An Explicit Example

Perhaps the general way to proceed is best exemplified by an example: consider the map $f\colon [4]\to[4]$ given by

and let's denote it (and maps of $\Delta$ in general) by the cleaner notation

To compute $\tr(f)$, we can write this map as the composition of a surjection $s\colon [4]\twoheadrightarrow[2]$ with an injection $i\colon[2]\hookrightarrow[4]$:

Now, since we have $\tr(f\circ g)=\tr(g\circ f)$ for any two endomorphisms $f$ and $g$ of $\Delta$ such that $f\circ g$ and $g\circ f$ are both defined, we see that $\tr(f)=\tr(i\circ s)=\tr(s\circ i)$, where $s\circ i$ is the map

which is the identity map $\id_{[2]}\colon[2]\to[2]$ of $[2]$ in $\Delta$.

The General Case

Claim 1. Let $f\colon[n]\to[n]$ be an arbitrary endomorphism of $\Delta$. We have $\tr(f)=\tr\big(\id_{[k]}\big)$ for some $k\leq n$.

Proof. If $f=\id_{[n]}$, then we are done. Otherwise, we can again decompose it into a surjection $s\colon[n]\twoheadrightarrow[k]$ followed by an injection $i\colon[k]\hookrightarrow[n]$, where $k=\#\mathrm{Im}(f)$ will be strictly less than $n$. By the property $\tr(f\circ g)=\tr(g\circ f)$ of the trace map, we have \begin{align*} \tr(f) &= \tr(i\circ s)\\ &= \tr(s\circ i), \end{align*} with $s\circ i\colon[k]\to[k]$ again an endomorphism of $\Delta$. Now, if $s\circ i=\id_{[k]}$, we are done. Otherwise, we repeat this process again.

Since $n$ is finite, it follows that repeating this process will give us a natural number $n_0\leq n$ such that $\tr(f)=\tr\big(\id_{[n_0]}\big)$ in finitely many steps.

Next, we aim to show the following:

Claim 2. If $n\neq m$, then $\tr\big(\id_{[n]}\big)\neq\tr\big(\id_{[m]}\big)$.

To this end, we want we want to construct a map $$\phi\colon\mathrm{End}(\Delta)\to\N_{\geq1}$$ satisfying the following conditions:

  1. If $n\neq m$, then $\phi\big(\id_{[n]}\big)\neq\phi\big(\id_{[m]}\big)$.
  2. We have $\phi(f\circ g)=\phi(g\circ f)$, so that $\phi$ descends to a map $\widetilde{\phi}\colon\mathrm{Tr}(\Delta)\to\N_{\geq1}$.

From the example of $f\colon[4]\to[4]$ above and similar ones, we might guess that the map $\sigma\mapsto\#\mathrm{Im}(\sigma)$ sending an endomorphism of $\Delta$ to the cardinality of its image would be our desired map $\phi$.

However, as Peter pointed out, the map $\sigma\mapsto\#\mathrm{Im}(\sigma)$ fails to satisfy Item (2) above, as the following example shows:

Consider the maps $f\colon[3]\to[2]$ and $g\colon[2]\to[3]$ given by

Then the maps $g\circ f\colon[3]\to[3]$ and $f\circ g\colon[2]\to[2]$ are given by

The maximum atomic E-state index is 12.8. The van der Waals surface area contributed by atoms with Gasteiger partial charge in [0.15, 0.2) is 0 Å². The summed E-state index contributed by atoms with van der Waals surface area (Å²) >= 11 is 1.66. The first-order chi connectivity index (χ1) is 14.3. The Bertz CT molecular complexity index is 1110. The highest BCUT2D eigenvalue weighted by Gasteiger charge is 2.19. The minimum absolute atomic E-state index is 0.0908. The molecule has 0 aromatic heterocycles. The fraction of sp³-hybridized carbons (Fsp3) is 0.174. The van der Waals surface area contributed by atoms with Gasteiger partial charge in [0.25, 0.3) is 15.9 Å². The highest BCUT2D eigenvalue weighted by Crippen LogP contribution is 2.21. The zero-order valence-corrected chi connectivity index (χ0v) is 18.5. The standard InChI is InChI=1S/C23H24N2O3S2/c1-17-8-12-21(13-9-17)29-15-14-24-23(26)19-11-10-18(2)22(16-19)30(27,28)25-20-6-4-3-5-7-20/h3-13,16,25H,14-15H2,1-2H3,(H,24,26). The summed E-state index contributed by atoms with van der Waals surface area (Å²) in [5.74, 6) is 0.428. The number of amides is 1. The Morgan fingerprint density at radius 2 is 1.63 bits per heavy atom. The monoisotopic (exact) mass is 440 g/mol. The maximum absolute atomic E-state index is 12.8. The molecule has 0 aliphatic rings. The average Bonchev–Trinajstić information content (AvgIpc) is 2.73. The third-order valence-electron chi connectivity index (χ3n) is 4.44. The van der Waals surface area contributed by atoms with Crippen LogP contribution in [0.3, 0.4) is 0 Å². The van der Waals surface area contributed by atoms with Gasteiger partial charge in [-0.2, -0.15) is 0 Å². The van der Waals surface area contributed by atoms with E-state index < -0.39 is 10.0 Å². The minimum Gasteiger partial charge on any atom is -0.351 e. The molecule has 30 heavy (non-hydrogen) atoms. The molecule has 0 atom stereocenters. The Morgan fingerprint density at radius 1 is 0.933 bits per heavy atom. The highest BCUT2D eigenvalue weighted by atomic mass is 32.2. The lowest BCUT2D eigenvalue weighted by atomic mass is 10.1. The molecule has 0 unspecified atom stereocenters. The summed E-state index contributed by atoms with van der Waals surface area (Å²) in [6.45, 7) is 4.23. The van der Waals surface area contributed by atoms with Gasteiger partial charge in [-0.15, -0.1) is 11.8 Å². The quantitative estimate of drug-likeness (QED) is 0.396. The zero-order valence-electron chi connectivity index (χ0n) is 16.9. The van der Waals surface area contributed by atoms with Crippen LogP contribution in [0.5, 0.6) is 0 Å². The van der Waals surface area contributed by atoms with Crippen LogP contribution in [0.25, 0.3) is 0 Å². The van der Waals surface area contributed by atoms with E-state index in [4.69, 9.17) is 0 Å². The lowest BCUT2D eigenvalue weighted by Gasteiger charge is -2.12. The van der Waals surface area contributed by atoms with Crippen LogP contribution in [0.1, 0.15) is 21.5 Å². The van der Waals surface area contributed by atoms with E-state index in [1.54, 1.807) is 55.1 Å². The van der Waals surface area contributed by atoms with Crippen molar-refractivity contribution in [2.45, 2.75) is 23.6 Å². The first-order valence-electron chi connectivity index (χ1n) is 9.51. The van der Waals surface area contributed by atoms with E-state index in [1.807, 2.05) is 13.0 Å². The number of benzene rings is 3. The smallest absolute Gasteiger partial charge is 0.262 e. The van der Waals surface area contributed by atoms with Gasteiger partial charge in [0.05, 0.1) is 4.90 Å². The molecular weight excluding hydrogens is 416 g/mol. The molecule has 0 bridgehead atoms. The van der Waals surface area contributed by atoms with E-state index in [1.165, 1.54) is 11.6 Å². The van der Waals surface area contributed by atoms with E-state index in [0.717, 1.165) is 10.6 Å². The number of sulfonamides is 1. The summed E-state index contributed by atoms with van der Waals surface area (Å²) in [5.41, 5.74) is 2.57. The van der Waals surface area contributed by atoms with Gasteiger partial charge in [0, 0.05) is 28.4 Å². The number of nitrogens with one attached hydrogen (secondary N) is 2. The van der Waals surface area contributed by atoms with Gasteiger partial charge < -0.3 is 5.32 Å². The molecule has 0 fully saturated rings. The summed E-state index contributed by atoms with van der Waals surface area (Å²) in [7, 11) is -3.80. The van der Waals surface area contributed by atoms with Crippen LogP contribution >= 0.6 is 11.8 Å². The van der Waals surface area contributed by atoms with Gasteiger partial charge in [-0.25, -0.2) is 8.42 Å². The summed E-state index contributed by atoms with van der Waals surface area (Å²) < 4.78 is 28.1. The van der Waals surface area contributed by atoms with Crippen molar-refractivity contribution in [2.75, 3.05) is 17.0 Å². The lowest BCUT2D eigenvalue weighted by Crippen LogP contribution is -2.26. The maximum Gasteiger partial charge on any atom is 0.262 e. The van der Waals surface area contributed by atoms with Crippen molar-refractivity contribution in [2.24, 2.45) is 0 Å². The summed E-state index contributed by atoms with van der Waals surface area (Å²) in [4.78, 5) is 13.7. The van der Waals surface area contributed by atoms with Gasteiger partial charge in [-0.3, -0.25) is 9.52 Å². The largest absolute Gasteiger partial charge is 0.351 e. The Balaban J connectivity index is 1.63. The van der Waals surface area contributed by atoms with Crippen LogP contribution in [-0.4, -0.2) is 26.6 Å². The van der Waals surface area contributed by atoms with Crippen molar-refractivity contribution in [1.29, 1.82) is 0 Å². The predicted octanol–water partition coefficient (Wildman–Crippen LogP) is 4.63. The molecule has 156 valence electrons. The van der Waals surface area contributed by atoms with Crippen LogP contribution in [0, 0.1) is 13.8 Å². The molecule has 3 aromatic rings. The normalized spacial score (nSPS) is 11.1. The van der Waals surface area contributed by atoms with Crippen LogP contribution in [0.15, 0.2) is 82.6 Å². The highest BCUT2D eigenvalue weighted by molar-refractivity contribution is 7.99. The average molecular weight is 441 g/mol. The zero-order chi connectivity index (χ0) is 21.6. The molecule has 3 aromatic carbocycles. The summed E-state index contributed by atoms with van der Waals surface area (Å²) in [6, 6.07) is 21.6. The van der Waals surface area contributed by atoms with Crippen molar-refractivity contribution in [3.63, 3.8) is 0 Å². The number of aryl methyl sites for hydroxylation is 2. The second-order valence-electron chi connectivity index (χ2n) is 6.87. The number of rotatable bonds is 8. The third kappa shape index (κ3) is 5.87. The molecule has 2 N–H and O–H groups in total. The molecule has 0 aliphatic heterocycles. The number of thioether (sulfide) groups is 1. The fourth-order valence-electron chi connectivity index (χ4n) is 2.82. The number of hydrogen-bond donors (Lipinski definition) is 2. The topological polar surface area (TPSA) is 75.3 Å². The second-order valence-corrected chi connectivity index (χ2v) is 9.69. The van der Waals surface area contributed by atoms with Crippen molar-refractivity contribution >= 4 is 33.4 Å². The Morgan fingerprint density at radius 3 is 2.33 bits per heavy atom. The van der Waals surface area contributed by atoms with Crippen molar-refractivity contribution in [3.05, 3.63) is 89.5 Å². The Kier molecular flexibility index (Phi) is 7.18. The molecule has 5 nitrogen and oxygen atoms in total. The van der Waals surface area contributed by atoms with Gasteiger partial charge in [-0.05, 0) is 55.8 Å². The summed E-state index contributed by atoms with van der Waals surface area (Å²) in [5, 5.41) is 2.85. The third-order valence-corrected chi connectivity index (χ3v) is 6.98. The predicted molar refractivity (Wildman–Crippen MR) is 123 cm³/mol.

and we have $\#\mathrm{Im}(g\circ f)=2$ while $\#\mathrm{Im}(f\circ g)=1$.

The map sending $\sigma\colon[n]\to[n]$ to the cardinality $\#\Fix(\sigma)$ of its set of fixed points does fill both criteria:

  1. If $n\neq m$, then $\#\Fix(\id_{[n]})=n+1\neq m+1=\#\Fix(\id_{[m]})$.

  2. We have $\#\Fix(g\circ f)=\#\Fix(f\circ g)$, as the maps \begin{align*} f|_{\Fix(g\circ f)} &\colon \Fix(g\circ f) \to \Fix(f\circ g),\\ g|_{\Fix(f\circ g)} &\colon \Fix(f\circ g) \to \Fix(g\circ f) \end{align*} set up a bijection between $\Fix(g\circ f)$ and $\Fix(f\circ g)$, as:

    a) If $x$ is a fixed point of $g\circ f$, i.e. $g(f(x))=x$, then $f(x)$ is a fixed point of $f\circ g$, since $f(g(f(x))=f(x)$.

    b) Similarly, if $y$ is a fixed point of $f\circ g$, then $g(y)$ is a fixed point of $g\circ f$.

    c) For each $x\in\Fix(g\circ f)$, we have \begin{align*} [g|_{\Fix(f\circ g)}\circ f|_{\Fix(g\circ f)}](x) &= g(f(x))\\ &= x\\ &= [\id_{\Fix(g\circ f)}](x). \end{align*} so $g|_{\Fix(f\circ g)}\circ f|_{\Fix(g\circ f)}=\id_{\Fix(g\circ f)}$.

    d) Similarly, $f|_{\Fix(g\circ f)}\circ g|_{\Fix(f\circ g)}=\id_{\Fix(f\circ g)}$.

It follows that $\sigma\mapsto\#\Fix(\sigma)$ defines a map $\widetilde{\phi}\colon\Tr(\Delta)\to\mathbb{N}_{\geq1}$.

Finally, the result.


  1. For all $\tr(f)\in\Tr(\Delta)$, there exists some $n\in\mathbb{N}_{\geq1}$ such that $\tr(f)=\tr\big(\id_{[n]}\big)$ (Claim 1).
  2. If $n\neq m$, then $\tr\big(\id_{[n]}\big)\neq\tr\big(\id_{[m]}\big)$ (Claim 2).

it follows that $\widetilde{\phi}$ is a bijection:

  1. $\widetilde{\phi}$ Is Injective: Given $\tr(f)$ and $\tr(g)$ with $\widetilde{\phi}(\tr(f))=\widetilde{\phi}(\tr(g))$, there exist $n,m\in\mathbb{N}_{\geq1}$ such that $\tr(f)=\tr\big(\id_{[n]}\big)$ and $\tr(g)=\tr\big(\id_{[m]}\big)$ by Claim 1, but since $\widetilde{\phi}(\tr(f))=\widetilde{\phi}(\tr(g))$, we must have $n=m$ by Claim 2, so $\tr(f)=\tr(g)$.
  2. $\widetilde{\phi}$ Is Surjective: Given $n\in\N_{\geq1}$, we have $\widetilde{\phi}\big(\tr\big(\id_{[n-1]}\big)\big)=n$.

So $\Tr(\Delta)\cong\mathbb{N}_{\geq1}$. Lastly, to determine the trace map


note that we have $\phi=\tr\circ\widetilde{\phi}$ by the universal property of the quotient, and since $\widetilde{\phi}$ is a bijection, we have $\tr=\widetilde{\phi}{}^{-1}\circ\phi$, which is given by $\sigma\mapsto\tr\big(\id_{[\#\Fix(\sigma)-1]}\big)$.